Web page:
Wednesday, January 4, 2017

Music and Humor

Recently I was listening to John Scofield's amazing new album Country for Old Men.  In the album the jazz-fusion virtuoso does his take on classic country tunes.  And the results are remarkable.  I was listening to his version of the classic Hank Williams song "I'm So Lonesome I Could Cry" and at one point I just started laughing because he was taking the tune so far out that at many points it was unrecognizable.  I think of this as being playful - sort of fucking with audience expectations.  I could imagine many classic country fans holding their hands over their ears while saying things like "Naw. Just hell naw.  That a'int right."  Jazz - by it's very nature - is always at odds with the purist.

Then I started thinking about humor in music - not in lyrics - but in music.  And well, I couldn't think of many examples.  Certain genres don't seem to lend themselves to humor at all.  I don't think I've ever heard a playful heavy metal riff.  This isn't a slight - that's just a genre that always - at least to me - appears very serious.  Some country guitar and bluegrass players add little pieces of rock or jazz into their solos and I think that counts.  But I can't think of players who have turned this into a style or an aesthetic.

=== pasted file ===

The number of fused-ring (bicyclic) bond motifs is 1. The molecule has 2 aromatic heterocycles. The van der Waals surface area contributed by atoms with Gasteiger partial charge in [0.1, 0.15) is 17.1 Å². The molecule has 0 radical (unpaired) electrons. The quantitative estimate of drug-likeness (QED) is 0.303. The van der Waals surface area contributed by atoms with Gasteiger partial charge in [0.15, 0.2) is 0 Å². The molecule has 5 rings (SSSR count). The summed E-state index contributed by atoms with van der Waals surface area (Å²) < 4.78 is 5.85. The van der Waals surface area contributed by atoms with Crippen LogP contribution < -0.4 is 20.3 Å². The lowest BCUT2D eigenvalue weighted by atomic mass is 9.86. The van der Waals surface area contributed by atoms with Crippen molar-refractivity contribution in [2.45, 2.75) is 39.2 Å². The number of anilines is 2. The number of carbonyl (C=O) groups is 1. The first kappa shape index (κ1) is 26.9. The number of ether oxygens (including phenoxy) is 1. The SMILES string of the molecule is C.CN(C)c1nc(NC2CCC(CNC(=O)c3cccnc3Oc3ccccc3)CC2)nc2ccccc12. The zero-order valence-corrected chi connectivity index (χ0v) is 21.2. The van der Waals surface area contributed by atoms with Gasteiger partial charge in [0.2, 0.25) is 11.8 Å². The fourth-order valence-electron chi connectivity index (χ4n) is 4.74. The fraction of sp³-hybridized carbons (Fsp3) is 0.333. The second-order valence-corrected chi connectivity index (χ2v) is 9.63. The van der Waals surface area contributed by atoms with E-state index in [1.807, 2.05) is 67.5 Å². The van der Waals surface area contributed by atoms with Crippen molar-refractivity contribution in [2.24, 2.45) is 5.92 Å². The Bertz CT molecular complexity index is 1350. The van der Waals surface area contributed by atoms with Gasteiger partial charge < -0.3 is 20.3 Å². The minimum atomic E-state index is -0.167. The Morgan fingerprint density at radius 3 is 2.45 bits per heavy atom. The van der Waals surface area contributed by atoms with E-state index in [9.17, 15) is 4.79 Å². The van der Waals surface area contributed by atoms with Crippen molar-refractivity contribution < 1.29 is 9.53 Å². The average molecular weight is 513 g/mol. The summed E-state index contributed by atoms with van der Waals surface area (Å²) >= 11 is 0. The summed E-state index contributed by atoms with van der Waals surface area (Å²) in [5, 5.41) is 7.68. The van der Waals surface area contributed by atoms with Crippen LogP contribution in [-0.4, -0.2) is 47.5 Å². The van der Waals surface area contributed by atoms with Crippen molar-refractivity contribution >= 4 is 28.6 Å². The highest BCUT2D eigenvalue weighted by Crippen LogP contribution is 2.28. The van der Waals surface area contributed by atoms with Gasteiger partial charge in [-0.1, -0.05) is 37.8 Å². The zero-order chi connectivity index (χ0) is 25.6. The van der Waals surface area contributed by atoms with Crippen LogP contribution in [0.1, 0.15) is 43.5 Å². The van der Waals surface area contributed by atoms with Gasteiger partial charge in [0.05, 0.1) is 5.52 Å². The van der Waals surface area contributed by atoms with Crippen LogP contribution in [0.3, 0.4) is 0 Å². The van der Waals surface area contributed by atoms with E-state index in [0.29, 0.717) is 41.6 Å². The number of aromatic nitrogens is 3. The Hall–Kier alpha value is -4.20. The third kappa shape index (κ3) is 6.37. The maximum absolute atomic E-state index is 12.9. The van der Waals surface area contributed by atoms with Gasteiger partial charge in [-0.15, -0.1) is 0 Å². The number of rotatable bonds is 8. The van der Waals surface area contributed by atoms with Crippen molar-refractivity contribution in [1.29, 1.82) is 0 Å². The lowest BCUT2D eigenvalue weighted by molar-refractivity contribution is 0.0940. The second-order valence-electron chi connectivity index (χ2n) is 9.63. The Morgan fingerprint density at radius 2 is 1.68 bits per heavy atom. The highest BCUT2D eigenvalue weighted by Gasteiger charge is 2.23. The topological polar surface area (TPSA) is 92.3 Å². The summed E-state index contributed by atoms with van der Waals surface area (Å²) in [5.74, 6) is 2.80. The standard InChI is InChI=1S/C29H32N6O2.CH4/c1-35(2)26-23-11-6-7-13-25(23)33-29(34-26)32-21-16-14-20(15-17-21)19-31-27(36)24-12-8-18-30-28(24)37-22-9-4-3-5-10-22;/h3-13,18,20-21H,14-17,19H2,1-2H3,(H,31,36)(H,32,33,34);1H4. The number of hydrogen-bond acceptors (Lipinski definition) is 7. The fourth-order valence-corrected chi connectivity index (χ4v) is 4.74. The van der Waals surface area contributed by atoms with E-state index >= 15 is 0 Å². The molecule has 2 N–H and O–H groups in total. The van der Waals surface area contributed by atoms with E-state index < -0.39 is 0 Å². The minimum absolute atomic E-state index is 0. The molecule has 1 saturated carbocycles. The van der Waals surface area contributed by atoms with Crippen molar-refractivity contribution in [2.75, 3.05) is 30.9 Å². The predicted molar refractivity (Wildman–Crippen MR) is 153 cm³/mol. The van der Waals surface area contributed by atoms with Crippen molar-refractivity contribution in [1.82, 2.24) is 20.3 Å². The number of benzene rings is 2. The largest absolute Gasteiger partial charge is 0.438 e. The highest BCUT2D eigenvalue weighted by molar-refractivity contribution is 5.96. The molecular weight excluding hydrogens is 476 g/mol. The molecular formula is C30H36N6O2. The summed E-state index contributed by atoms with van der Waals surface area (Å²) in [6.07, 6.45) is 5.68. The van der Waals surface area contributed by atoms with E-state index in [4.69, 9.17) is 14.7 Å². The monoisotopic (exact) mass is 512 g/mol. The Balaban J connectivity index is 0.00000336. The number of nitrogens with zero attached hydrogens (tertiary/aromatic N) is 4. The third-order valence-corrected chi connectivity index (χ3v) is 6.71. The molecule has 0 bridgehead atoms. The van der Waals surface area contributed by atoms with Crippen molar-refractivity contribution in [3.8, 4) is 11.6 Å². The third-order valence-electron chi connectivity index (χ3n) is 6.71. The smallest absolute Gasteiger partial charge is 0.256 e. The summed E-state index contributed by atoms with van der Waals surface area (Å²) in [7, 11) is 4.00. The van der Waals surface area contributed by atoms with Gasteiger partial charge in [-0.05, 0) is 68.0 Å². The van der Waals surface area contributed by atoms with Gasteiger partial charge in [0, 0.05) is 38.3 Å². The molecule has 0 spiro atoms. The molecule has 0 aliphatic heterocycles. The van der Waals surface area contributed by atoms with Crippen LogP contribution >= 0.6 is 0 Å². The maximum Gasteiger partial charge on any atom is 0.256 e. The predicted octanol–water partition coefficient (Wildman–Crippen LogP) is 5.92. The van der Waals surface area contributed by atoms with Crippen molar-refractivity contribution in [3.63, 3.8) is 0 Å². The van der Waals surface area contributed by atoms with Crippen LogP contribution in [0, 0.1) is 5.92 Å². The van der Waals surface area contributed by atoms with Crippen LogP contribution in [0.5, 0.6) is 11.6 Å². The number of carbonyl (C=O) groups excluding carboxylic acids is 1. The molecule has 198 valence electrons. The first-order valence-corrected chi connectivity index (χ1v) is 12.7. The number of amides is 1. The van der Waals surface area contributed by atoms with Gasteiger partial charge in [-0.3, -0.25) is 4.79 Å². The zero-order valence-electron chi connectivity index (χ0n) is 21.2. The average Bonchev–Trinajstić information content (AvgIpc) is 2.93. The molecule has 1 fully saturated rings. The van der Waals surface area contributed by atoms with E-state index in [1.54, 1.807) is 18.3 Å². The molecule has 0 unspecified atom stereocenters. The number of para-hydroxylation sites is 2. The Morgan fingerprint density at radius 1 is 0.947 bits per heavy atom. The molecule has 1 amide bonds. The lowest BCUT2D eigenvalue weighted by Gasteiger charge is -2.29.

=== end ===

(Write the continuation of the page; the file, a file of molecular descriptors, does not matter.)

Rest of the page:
Tom Waits - simply by his choice of instrumentation and by seeing his voice as not one but many instruments - has always produced music that is playful and surprising.  In fact, I think it is in the idea of the surprise that humor is so intriguing musically.  It signifies something at odds with expectations. However, it's clear to me - it feels unarguable - that Frank Zappa is the great rock humorist.  The music has a symphonic like precision.  And at the same time, it's zany.

Does any of this matter?  I think so. Perhaps there is a difference between "playing" and "performing." I've had the occasion to perform really serious music with orchestras on several occasions.  There is nothing "playful" about this experience. It's exacting and for that reason, nerve-wracking. However, music that can be played and played with - forms that embrace improvisation - have a natural desire to expand their boundaries.  One way to do this is to stretch the idea of genre. Usually this produces the kind of humor I'm discussing, which is a playfulness that allows music to challenge itself and move out of a rigidly defined space.

I think most people today see that genre music is so connected to marketing analytics that it feels as processed as cheese from Taco Bell, so in that sense the more people who can find moments to decontstruct the very idea of genre, especially from the inside, the better off the state of music is.


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